Posts Tagged ‘World Series Records’

Handy Reference: Series Team Records

October 19, 2011

UPDATED FOR THIS COLUMN THROUGH THE START OF 2011 WORLD SERIES!

One of my pet peeves is the absence of handy reference material for historic occasions when you need them – and no situation is more irritating in that regard than World Series time when we have a club like the New York Yankees or the St. Louis Cardinals playing and all the blah-blah talk starts about their numerous previous appearances with only oblique or incomplete mention of their earlier records in same.

To remedy that missing feature in 2011, here are the bare bones records of the St. Louis Cardinals and the Texas Rangers in their prior times on the World Series docket through 2010:

ST. LOUIS CARDINALS: 17 World Series Appearances; 10 World Series Championships.

DATES, FOES, & RESULTS IN GAMES WON & LOST (WITH SERIES WINS IN BOLD TYPE):

1926 vs. New York Yankees, Won, 4-3.

1928 vs. New York Yankees, Lost, 4-0.

1930 vs. Philadelphia Athletics, Lost, 4-2.

1931 vs. Philadelphia Athletics, Won, 4-3.

1934 vs. Detroit Tigers, Won, 4-3.

1942 vs. New York Yankees, Won, 4-1.

1943 vs. New York Yankees, Lost, 4-1.

1944 vs. St. Louis Browns, Won, 4-2.

1946 vs. Boston Red Sox, Won, 4-3.

1964 vs. New York Yankees, Won, 4-3.

1967 vs. Boston Red Sox, Won, 4-3.

1968 vs. Detroit Tigers, Lost, 4-3.

1982 vs. Milwaukee Brewers, Won, 4-3.

1985 vs. Kansas City Royals, Lost, 4-3.

1987 vs. Minnesota Twins, Lost 4-3.

2004 vs. Boston Red Sox, Lost, 4-0.

2006 vs. Detroit Tigers, Won, 4-1.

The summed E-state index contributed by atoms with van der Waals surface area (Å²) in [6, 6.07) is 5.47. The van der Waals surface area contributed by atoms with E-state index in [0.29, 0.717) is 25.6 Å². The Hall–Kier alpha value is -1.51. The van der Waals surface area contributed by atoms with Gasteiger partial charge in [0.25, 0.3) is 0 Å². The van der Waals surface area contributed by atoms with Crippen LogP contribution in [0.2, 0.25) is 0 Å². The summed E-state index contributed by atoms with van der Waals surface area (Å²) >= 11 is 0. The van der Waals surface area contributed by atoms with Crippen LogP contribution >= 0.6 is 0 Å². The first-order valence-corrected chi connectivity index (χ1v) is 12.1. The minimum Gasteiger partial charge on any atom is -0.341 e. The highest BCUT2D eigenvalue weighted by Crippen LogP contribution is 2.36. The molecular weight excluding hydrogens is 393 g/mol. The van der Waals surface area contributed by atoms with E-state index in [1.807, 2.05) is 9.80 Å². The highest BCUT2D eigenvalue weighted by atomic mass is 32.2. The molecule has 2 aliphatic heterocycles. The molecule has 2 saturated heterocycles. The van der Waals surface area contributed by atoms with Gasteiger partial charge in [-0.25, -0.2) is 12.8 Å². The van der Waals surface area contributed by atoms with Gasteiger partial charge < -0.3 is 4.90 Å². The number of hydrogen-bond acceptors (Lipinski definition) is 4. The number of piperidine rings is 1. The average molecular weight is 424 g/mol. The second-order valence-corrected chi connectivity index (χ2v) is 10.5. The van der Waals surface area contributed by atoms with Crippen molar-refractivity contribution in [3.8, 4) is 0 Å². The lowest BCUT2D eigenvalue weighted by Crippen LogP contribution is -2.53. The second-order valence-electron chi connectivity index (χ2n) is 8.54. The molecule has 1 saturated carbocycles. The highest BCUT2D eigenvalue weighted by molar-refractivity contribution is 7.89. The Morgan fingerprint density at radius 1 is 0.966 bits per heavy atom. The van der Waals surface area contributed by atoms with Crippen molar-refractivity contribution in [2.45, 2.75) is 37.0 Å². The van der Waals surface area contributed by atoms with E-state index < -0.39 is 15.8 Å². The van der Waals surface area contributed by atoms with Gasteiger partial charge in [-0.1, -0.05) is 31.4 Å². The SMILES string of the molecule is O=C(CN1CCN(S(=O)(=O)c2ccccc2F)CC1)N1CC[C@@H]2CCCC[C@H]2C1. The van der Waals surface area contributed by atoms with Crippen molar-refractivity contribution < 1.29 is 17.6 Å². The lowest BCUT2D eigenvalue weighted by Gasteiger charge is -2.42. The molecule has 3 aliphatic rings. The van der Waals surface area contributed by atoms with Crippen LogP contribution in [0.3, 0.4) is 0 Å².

TEXAS RANGERS: 1 World Series Appearance; 0 World Series Championships.

2010 vs. San Francisco Giants, Lost, 4-1.

2011 represents the 18th World Series appearance by the St. Louis Cardinals and the 2nd by the Texas Rangers. It should be duly noted, as baseball historian Cliff Blau points out in his comment upon this column, that this particular “Cardinal” franchise was known as the Browns during the 19th century and that they were involved in four pre-moder era world championship series as such from 1855 to 1888, winning the first two, although the 1885 victory was disputed. My reporting begins with the Modern Era (1900) and only covers the period of the modern World Series games played between the National and American Leagues, most often annually, from 1903 through the present time.

Historical Note Two: The original St. Louis Browns were members of the American Association from 1883-1891 before moving to the National League in 1892 and continuing their original identity as the Browns through 1897. After two full seasons of play as the St. Louis Perfectos (1898-1899), the franchise changed its name to the St. Louis Cardinals in 1900 and the rest is history. They’ve been the Cardinals ever since.

What about those American League Brown? Easy. When the original Milwaukee Brewers of the new American League moved their franchise into the hands of competitive St. Louis interests in 1902, they also changed their mascot identity to Browns as an act of taunting competition with the National League Cardinals. The Cardinals and Browns were St. Louis competitors from 1902 through 1953 when economics finally won out in favor of the National League red birds. The Browns moved east in 1954, becoming the Baltimore Orioles that they have remained through this day.

As for the 2011 World Series, I say, “Go Cardinals! Go Rangers!” For the next week or so, you two clubs have the undivided attention of our large little baseball world. Please give us a Series that we will hate to say goodbye to when it’s done. The winter is a long time to spend staring out windows and waiting for spring as your first World Series manager, Rogers Hornsby, once described his personal formula for getting through the off-season. The time passes easier when we have a few thrilling plays and performances from a dramatic World Series to reflect upon during the long gray cold days of winter.